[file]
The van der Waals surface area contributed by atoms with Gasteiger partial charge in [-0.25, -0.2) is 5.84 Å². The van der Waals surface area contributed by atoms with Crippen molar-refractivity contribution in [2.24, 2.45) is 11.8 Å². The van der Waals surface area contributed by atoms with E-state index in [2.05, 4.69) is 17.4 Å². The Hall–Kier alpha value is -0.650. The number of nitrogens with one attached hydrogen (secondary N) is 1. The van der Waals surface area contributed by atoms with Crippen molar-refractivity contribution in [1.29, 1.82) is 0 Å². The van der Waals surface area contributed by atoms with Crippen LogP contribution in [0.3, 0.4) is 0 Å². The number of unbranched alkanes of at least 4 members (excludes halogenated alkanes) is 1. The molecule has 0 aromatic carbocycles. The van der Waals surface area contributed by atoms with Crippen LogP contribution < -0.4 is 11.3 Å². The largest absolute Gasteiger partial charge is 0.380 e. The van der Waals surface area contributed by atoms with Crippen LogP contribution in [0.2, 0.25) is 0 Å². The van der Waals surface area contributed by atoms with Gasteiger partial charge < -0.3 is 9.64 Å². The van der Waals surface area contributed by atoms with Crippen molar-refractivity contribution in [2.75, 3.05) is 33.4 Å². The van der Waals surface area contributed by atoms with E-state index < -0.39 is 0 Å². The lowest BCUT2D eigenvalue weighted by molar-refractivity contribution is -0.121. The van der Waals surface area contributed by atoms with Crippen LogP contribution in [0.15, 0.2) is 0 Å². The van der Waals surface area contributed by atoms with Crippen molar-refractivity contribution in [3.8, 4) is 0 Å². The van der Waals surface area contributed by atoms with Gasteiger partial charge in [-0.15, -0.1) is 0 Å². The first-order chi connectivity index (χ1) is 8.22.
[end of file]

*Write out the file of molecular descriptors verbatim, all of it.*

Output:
The van der Waals surface area contributed by atoms with Gasteiger partial charge in [-0.25, -0.2) is 5.84 Å². The van der Waals surface area contributed by atoms with Crippen molar-refractivity contribution in [2.24, 2.45) is 11.8 Å². The van der Waals surface area contributed by atoms with E-state index in [2.05, 4.69) is 17.4 Å². The Hall–Kier alpha value is -0.650. The number of nitrogens with one attached hydrogen (secondary N) is 1. The van der Waals surface area contributed by atoms with Crippen molar-refractivity contribution in [1.29, 1.82) is 0 Å². The van der Waals surface area contributed by atoms with Crippen LogP contribution in [0.3, 0.4) is 0 Å². The number of unbranched alkanes of at least 4 members (excludes halogenated alkanes) is 1. The molecule has 0 aromatic carbocycles. The van der Waals surface area contributed by atoms with Crippen LogP contribution < -0.4 is 11.3 Å². The largest absolute Gasteiger partial charge is 0.380 e. The van der Waals surface area contributed by atoms with Crippen LogP contribution in [0.2, 0.25) is 0 Å². The van der Waals surface area contributed by atoms with Gasteiger partial charge < -0.3 is 9.64 Å². The van der Waals surface area contributed by atoms with Crippen molar-refractivity contribution in [2.75, 3.05) is 33.4 Å². The van der Waals surface area contributed by atoms with E-state index < -0.39 is 0 Å². The lowest BCUT2D eigenvalue weighted by molar-refractivity contribution is -0.121. The van der Waals surface area contributed by atoms with Crippen LogP contribution in [0.15, 0.2) is 0 Å². The van der Waals surface area contributed by atoms with Crippen molar-refractivity contribution in [3.8, 4) is 0 Å². The van der Waals surface area contributed by atoms with Gasteiger partial charge in [-0.15, -0.1) is 0 Å². The first-order chi connectivity index (χ1) is 8.22.